Where #MeToo Falls Short

Updated on October 27, 2017
#MeToo: Exposing the scourge of sexual harassment, abuse and assault.
#MeToo: Exposing the scourge of sexual harassment, abuse and assault. | Source

Countless #MeToo stories from women have prompted countless #MeToo pledges from men; proclamations that they—“woke” men—intend to valiantly rid the world of sexual harassment, abuse, and assault, even if that means having to shame each and every last male friend into compliance.

They are promising to not let their coworkers tell sexist jokes, promising to intervene when their friends catcall women on the street, and promising to report sexist memes or status updates on Facebook. But do these things really matter? I mean…I guess they do.

Yeah, sexist jokes and catcalls— especially catcalls—do make women uncomfortable, and we want them to stop. We also want the creepy back rubs and flirty mansplaining to stop. Unfortunately, though, those things aren’t what’s fueling the epidemic of sexual harassment, abuse, or assault.

It’s fantastic that men are pledging to put an end to those injustices, and that men are taking baby steps to right epic, deep-seated wrongs. But what men really have to do for women—and what women really have to do for women—is something none of us enjoy doing.

Often times, when sexual harassment, abuse, and assault come to light, people are forced to come to a harsh realization. It's the realization that a man that you and many other people may love, admire, and respect is a monster.

These aren’t the monsters they show you in movies or on TV. They aren’t big, dumb, drunken, smelly, tattooed caricatures who lumber through life, destroying everyone in their path. You know those caricatures are portrayed as more wild animal than human. I can say, however, with absolute certainty— as a former victim of violent physical abuse— that monsters walk among you, like normal people, and you don’t see them because it’s uncomfortable to acknowledge the truth. You don’t see them because you don’t want to see them.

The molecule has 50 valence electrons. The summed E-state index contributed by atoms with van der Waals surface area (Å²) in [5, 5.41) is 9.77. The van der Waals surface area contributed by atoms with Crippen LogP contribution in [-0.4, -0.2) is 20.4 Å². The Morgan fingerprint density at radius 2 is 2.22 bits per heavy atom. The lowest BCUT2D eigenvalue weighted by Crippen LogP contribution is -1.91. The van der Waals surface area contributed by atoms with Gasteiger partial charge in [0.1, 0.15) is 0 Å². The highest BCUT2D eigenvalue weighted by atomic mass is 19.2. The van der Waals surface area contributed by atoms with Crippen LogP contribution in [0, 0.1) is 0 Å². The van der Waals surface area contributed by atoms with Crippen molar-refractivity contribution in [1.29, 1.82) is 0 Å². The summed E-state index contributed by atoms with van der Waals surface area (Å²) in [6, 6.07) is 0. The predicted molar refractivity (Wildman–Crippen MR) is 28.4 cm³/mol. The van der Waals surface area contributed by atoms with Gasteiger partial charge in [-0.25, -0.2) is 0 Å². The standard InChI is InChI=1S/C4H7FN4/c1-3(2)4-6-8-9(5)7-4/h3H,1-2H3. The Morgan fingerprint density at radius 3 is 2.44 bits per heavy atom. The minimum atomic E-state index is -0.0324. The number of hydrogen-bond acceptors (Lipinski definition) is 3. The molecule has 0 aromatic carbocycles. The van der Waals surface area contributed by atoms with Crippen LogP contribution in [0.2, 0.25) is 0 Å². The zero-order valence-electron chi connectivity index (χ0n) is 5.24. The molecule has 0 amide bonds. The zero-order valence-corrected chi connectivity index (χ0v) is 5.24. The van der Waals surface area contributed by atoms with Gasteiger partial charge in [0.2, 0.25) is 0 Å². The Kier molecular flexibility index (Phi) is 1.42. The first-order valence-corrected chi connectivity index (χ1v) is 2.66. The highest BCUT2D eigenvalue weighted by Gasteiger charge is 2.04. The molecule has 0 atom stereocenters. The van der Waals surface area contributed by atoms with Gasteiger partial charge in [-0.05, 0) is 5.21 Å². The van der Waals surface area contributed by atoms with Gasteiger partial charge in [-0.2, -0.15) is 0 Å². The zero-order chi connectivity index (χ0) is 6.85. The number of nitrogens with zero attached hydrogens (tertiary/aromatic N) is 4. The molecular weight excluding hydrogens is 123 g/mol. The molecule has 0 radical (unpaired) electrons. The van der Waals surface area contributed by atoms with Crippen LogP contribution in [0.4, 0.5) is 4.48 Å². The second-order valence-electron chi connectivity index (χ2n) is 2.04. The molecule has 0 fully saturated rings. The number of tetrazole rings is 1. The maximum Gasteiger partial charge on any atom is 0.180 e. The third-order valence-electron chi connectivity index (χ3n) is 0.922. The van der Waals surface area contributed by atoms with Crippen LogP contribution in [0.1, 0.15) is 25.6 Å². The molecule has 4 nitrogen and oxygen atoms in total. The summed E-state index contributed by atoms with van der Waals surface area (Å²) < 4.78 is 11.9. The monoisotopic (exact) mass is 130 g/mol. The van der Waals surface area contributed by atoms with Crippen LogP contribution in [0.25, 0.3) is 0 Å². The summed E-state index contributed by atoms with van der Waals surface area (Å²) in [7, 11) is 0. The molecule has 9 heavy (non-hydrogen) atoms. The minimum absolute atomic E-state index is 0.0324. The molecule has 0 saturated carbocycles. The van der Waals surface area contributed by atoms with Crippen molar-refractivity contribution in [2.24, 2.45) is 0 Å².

Consider all the dads and stepdads who molest their kids, and the mothers who don’t report them. Think of the grandpas who molest their grandkids, and the grandmas, aunts, or uncles who turn a blind eye to it. What about brothers who rape their younger siblings and cousins or church pastors, Catholic priests, sports coaches, and Boy Scout leaders who put on charming faces to hide their dark intentions?

Being the hero seems so easy in the movies, but movie heroes rarely consider, let alone suffer through, the moral dilemma of turning in a well-liked rapist or abuser. Reports of sexual abuse and rape that you see on the news might make you physically sick, but that’s different, because those aren’t people that you know. Those are people that don’t live in your neighborhood, don’t go to your school, or don’t work at your company. Maybe they lived a long time ago, or live a long distance away from you. Maybe they died before you were born, or they're people that you would never have met anyway.